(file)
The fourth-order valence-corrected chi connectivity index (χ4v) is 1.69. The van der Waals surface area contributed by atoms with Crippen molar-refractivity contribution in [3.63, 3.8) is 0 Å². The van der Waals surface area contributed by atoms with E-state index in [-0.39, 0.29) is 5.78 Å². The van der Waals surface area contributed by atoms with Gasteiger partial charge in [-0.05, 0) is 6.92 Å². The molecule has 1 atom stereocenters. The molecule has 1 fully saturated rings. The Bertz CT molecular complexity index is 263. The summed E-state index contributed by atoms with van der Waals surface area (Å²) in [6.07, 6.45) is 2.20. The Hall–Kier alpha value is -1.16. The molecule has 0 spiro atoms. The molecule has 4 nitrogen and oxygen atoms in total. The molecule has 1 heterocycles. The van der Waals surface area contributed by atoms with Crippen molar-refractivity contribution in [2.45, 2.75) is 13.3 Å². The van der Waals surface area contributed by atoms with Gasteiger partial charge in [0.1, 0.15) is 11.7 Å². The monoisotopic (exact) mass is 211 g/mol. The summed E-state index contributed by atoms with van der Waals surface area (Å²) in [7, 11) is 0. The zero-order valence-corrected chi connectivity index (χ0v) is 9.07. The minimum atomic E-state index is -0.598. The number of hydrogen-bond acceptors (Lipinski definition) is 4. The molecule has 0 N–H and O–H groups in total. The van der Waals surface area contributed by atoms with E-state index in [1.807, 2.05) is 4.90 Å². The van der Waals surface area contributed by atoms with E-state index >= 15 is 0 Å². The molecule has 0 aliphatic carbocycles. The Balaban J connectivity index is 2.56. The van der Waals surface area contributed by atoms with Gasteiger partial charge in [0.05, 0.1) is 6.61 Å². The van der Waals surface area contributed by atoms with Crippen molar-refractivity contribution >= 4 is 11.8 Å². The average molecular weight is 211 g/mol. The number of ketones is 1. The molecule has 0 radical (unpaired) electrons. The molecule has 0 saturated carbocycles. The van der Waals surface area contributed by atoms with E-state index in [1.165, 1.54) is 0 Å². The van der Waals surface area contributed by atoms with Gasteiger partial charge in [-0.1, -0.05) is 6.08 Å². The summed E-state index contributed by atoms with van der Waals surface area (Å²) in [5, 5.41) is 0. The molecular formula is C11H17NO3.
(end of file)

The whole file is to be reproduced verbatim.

The fourth-order valence-corrected chi connectivity index (χ4v) is 1.69. The van der Waals surface area contributed by atoms with Crippen molar-refractivity contribution in [3.63, 3.8) is 0 Å². The van der Waals surface area contributed by atoms with E-state index in [-0.39, 0.29) is 5.78 Å². The van der Waals surface area contributed by atoms with Gasteiger partial charge in [-0.05, 0) is 6.92 Å². The molecule has 1 atom stereocenters. The molecule has 1 fully saturated rings. The Bertz CT molecular complexity index is 263. The summed E-state index contributed by atoms with van der Waals surface area (Å²) in [6.07, 6.45) is 2.20. The Hall–Kier alpha value is -1.16. The molecule has 0 spiro atoms. The molecule has 4 nitrogen and oxygen atoms in total. The molecule has 1 heterocycles. The van der Waals surface area contributed by atoms with Crippen molar-refractivity contribution in [2.45, 2.75) is 13.3 Å². The van der Waals surface area contributed by atoms with Gasteiger partial charge in [0.1, 0.15) is 11.7 Å². The monoisotopic (exact) mass is 211 g/mol. The summed E-state index contributed by atoms with van der Waals surface area (Å²) in [7, 11) is 0. The zero-order valence-corrected chi connectivity index (χ0v) is 9.07. The minimum atomic E-state index is -0.598. The number of hydrogen-bond acceptors (Lipinski definition) is 4. The molecule has 0 N–H and O–H groups in total. The van der Waals surface area contributed by atoms with E-state index in [1.807, 2.05) is 4.90 Å². The van der Waals surface area contributed by atoms with E-state index >= 15 is 0 Å². The molecule has 0 aliphatic carbocycles. The Balaban J connectivity index is 2.56. The van der Waals surface area contributed by atoms with Gasteiger partial charge in [0.05, 0.1) is 6.61 Å². The van der Waals surface area contributed by atoms with Crippen molar-refractivity contribution >= 4 is 11.8 Å². The average molecular weight is 211 g/mol. The number of ketones is 1. The molecule has 0 radical (unpaired) electrons. The molecule has 0 saturated carbocycles. The van der Waals surface area contributed by atoms with E-state index in [1.165, 1.54) is 0 Å². The van der Waals surface area contributed by atoms with Gasteiger partial charge in [-0.1, -0.05) is 6.08 Å². The summed E-state index contributed by atoms with van der Waals surface area (Å²) in [5, 5.41) is 0. The molecular formula is C11H17NO3.